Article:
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Cross-posted in https://www.zhihu.com/question/40784580

In Mathematica I got the different answer of the same differential equation respectively in analytical method and numerical method. At the beginning I think it is queer and later I know that this different equation has more than one answers and this two answer are all right and now it is queer that why each method can only get one answer and why they didn't get the same one answer and what can we do to get all answers of this equation in any one method? Thank you! enter image description here

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  • $\begingroup$ 同学,请不要贴截图,贴代码文本。 $\endgroup$
    – xzczd
    Feb 28 '16 at 3:31
  • $\begingroup$ It is always appreciated when one includes actual code in questions rather than, or at least in addition to, a screen capture of the Notebook. $\endgroup$
    – Mr.Wizard
    Feb 28 '16 at 3:32
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    $\begingroup$ DSolve picks the generic solution and specializes to the initial condition; NDSolve starts from the initial condition, and because the singular solution is already rectified, NDSolve never strays from it. $\endgroup$
    – Michael E2
    Feb 28 '16 at 4:01
  • $\begingroup$ Related: mathematica.stackexchange.com/a/89385 (with F[x, y, p] == p^2 - y; also mathematica.stackexchange.com/a/57912 -- I'm pretty sure this same equation has come up before, but I can't find it. $\endgroup$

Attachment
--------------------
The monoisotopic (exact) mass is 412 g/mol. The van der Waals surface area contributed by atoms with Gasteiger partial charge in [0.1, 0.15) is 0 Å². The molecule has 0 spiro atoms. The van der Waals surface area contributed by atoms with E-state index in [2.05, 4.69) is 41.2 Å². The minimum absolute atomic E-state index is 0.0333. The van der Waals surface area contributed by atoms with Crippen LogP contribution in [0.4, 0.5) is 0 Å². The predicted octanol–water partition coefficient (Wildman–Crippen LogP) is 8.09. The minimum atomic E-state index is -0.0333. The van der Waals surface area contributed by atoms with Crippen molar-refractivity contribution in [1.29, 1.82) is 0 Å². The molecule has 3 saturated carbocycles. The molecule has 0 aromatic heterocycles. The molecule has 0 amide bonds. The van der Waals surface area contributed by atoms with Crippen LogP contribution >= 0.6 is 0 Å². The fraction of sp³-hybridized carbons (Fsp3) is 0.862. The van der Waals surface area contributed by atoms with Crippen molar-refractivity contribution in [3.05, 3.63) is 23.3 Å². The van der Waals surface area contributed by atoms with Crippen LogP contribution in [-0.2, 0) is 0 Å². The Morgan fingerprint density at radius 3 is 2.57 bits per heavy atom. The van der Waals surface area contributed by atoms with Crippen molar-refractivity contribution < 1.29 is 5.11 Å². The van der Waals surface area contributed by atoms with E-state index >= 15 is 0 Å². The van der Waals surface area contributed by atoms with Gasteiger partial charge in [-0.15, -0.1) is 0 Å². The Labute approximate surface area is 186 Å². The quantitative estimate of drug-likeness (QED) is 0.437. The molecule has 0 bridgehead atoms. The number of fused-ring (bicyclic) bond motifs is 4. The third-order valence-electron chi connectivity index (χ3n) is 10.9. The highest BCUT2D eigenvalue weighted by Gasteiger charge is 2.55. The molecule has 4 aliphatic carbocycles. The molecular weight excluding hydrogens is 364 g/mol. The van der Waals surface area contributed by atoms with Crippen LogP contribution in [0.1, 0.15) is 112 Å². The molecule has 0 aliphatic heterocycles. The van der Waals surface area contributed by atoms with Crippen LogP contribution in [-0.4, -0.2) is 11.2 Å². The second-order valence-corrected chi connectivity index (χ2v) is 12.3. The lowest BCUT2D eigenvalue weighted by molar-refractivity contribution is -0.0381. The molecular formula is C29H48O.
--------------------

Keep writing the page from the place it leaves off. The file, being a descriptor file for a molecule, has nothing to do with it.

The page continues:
– Michael E2
    Feb 28 '16 at 4:06
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The IVP does not have a unique solution. Though DSolve gave you one, another is the trivial solution y = 0 provided by NDSolve. So both solutions are correct. MMA cannot determine which one you want.

The DSolve solution is a symbolic solution; the NDSolve solution is a numerical one. Given the algorithm used in the latter, the trivial solution y = 0 is the only one possible by NDSolve. The analytical solution provided by DSolve is just one of infinitely many solutions. The latter are piecewise functions patched together from the trivial solution y = 0 with y = (x-x_0)^2/4 at x = x_0

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  • $\begingroup$ The DSolve solution is a symbolic solution; the NDSolve solution is a numerical one. Given the algorithm used in the latter, the solution x = 0 is the only one possible by NDSolve. The analytical solution provided by DSolve is just the $\endgroup$
    – Stephen
    Feb 28 '16 at 4:33

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